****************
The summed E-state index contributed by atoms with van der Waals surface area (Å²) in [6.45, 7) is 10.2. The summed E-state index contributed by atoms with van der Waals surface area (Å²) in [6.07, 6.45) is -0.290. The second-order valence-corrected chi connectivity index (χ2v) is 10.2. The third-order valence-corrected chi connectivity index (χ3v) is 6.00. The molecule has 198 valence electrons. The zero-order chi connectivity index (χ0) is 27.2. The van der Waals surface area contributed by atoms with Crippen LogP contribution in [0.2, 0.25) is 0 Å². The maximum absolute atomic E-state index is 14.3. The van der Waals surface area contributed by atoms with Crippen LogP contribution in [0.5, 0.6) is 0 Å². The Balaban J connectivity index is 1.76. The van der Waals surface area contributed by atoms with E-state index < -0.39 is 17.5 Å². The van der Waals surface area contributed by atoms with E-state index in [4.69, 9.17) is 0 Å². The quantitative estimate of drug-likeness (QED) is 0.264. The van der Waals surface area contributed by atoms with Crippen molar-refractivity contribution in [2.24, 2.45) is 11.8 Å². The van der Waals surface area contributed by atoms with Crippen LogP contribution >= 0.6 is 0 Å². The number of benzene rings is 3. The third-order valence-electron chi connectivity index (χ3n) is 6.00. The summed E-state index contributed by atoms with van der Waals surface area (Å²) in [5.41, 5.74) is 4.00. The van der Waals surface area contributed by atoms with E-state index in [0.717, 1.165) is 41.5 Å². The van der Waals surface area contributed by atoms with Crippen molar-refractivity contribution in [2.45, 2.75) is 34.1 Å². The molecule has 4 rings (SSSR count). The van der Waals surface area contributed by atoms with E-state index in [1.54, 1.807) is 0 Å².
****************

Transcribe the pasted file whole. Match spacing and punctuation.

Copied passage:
The summed E-state index contributed by atoms with van der Waals surface area (Å²) in [6.45, 7) is 10.2. The summed E-state index contributed by atoms with van der Waals surface area (Å²) in [6.07, 6.45) is -0.290. The second-order valence-corrected chi connectivity index (χ2v) is 10.2. The third-order valence-corrected chi connectivity index (χ3v) is 6.00. The molecule has 198 valence electrons. The zero-order chi connectivity index (χ0) is 27.2. The van der Waals surface area contributed by atoms with Crippen LogP contribution in [0.2, 0.25) is 0 Å². The maximum absolute atomic E-state index is 14.3. The van der Waals surface area contributed by atoms with Crippen LogP contribution in [0.5, 0.6) is 0 Å². The Balaban J connectivity index is 1.76. The van der Waals surface area contributed by atoms with E-state index < -0.39 is 17.5 Å². The van der Waals surface area contributed by atoms with E-state index in [4.69, 9.17) is 0 Å². The quantitative estimate of drug-likeness (QED) is 0.264. The van der Waals surface area contributed by atoms with Crippen molar-refractivity contribution in [2.24, 2.45) is 11.8 Å². The van der Waals surface area contributed by atoms with Crippen LogP contribution >= 0.6 is 0 Å². The number of benzene rings is 3. The third-order valence-electron chi connectivity index (χ3n) is 6.00. The summed E-state index contributed by atoms with van der Waals surface area (Å²) in [5.41, 5.74) is 4.00. The van der Waals surface area contributed by atoms with E-state index in [0.717, 1.165) is 41.5 Å². The van der Waals surface area contributed by atoms with Crippen molar-refractivity contribution in [2.45, 2.75) is 34.1 Å². The molecule has 4 rings (SSSR count). The van der Waals surface area contributed by atoms with E-state index in [1.54, 1.807) is 0 Å².